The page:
The season of giving? Joy to the world, peace on earth, and goodwill towards men? By the time the first snowflake actually falls, the holiday schmaltz can be as cloying as the Macy’s fragrance department a week before Christmas. Luckily for all of us Scrooges, there is a devilishly perfect antidote: Pointless Theatre’s bawdy, whooshing, wonderfully cynical new production of Alfred Jarry’s classic absurdist masterpiece King Ubu.
With an aesthetic that resembles a band of demented gypsies on designer drugs, and armed with a new translation – a self-made Google translation, that is – Pointless Theatre Company barrels ahead with this wickedly violent tale of Pa and Ma Ubu and their Shakespearean quest to seize the reins of power in Poland, the most absurd European country this side of Malta. Beneath all the side splitting weirdness is a razor sharp critique of corrupt, greedy, and self-serving leaders – an achingly relevant topic in Washington right now.
Despite Ubu’s cult status among theatre history buffs – the lore is that it caused riots in Paris in 1896, not least because the opening line is a scandalous “Shitter!” – this production of King Ubu feels very fresh. Long time designer and first time director Frank Labovitz keeps the pace appropriately manic and the story surprisingly cogent, despite Jarry’s bizarre plot twists (who could have seen that Bear in Act II coming?).
And Pointless, with the possible exception of Synetic, is the most skilled theatre in DC at dreaming up ingenious ways of storytelling. Most famously, they use puppets, which are on full brilliant display in King Ubu. Patti Kalil and Rachel Menyyuk craft crippled marionettes, squeaking finger puppets, and everything in between to help supplement a massive cast (the script helpfully dictates “The Whole Russian Army” as a character). Frank Labovitz also provides a versatile set made up of three mobile sets of stairs atop a faux wooden foam floor, a useful feature considering all the leaping and tumbling in the show.
Headlining this grotesque spectacle is Ma and Pa Ubu, played by Haely Jardas and Colin Connor, respectively. Connor and Jardas are the perfect dark clowns, falling down and wringing each other’s necks like a real live Punch and Judy. A protracted fight scene in Act II between Ma and Pa perfectly encapsulates the blend of violent horror and screeching comedy that King Ubu does so well. Good turns are also had by the Francophone co-schemer Bordure (Lee Gerstenhaber), the boyishly heroic Bourgelas (Madeline Key), and the Spaniard Cotice (Mary Myers), an acolyte of Pa Ubu, whose Iberian lisp had me in stitches.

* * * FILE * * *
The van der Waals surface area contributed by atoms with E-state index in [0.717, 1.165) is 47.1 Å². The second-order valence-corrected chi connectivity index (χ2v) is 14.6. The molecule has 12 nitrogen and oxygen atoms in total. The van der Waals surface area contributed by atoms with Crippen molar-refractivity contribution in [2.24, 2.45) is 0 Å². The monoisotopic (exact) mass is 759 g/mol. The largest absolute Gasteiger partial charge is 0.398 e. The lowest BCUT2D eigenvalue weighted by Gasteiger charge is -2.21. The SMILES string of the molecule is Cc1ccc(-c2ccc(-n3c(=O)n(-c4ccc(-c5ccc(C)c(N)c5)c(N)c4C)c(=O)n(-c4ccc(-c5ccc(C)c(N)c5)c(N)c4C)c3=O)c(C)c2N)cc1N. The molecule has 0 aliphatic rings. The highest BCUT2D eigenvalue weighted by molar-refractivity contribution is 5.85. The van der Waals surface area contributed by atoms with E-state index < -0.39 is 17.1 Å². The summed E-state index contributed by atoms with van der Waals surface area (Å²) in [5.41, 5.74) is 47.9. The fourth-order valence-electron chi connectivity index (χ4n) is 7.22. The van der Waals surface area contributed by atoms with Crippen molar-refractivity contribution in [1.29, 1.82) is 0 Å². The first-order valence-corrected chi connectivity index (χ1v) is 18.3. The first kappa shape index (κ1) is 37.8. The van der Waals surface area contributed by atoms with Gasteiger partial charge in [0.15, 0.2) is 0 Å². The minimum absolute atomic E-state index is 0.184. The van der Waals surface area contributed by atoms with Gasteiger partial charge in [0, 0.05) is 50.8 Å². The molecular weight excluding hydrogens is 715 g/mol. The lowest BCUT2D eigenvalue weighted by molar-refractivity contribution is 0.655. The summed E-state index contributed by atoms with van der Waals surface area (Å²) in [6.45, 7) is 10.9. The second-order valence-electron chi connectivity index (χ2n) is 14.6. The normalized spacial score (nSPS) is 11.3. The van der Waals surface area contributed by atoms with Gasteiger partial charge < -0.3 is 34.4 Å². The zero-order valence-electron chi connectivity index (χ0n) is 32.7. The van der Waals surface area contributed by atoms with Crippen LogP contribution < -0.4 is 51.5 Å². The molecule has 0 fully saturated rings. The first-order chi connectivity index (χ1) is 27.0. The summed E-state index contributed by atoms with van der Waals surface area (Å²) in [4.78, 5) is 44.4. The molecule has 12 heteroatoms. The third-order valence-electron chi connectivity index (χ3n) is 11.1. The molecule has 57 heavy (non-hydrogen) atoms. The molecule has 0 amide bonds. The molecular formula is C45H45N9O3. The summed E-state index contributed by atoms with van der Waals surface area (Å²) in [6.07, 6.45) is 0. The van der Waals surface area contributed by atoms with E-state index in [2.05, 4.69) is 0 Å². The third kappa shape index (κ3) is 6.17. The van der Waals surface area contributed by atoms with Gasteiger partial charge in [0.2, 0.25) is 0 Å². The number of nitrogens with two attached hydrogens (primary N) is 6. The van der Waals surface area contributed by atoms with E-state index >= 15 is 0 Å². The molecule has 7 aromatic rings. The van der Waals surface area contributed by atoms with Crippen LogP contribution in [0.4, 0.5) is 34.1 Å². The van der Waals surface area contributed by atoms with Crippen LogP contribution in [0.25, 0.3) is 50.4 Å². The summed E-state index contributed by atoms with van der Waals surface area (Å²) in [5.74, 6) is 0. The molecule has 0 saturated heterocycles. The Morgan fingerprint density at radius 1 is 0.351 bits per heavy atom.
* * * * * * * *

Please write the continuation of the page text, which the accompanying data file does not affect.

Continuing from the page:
Aside from the venerably vulgar ensemble, two other main features help inscribe Ubu with a distinctively memorable character. The first is the original music, played live by Mike Winch, who in reality is the hardest working performer on stage because he doesn’t stop playing from the pre-show until his final bow. The only thing that all of Winch’s instruments have in common is that they are completely absurd: the accordion, the kazoo, the slide whistle for God’s sake! The latter which, by the way, ends up coming in handy quite a bit during the big battle scene when cannons are falling (one fell in my lap, as a matter of fact).
The second is the costuming, by Ivania Stack, which ranks among the most interesting and effective designs I’ve seen on stage all year. Imagine that you took peasants from some 19th century village, pushed them out of bed when they still had their night clothes on, fed them speed, and then threw them a few meager old timey costumes with which to perform Shakespeare. This somewhat approximates the strange and tantalizing attire that Stack has her ensemble wear. On top of that is a ghoulish makeup design that evokes the morning after a brutal party, or maybe a war. Either way, the whole aesthetic is dirty and tattered, like a bunch of grown up children playing make believe in a stylized slum. A stark and dim lighting design by Mary Keegan finishes off the gorgeously gross aesthetic.
Together with their most recent show, Hugo Ball: A Dada Puppet Adventure, Pointless is carving a niche for itself as DC’s premiere harbinger of the historical avant garde. But far from being a dusty museum piece, King Ubu, like Hugo, is a vibrant piece of storytelling that exemplifies all that live theatre – and only live theatre – has to offer. So get down to see Flashpoint and see Ubu before all that eggnog goes to your head – trust me, this turd has no need for polish.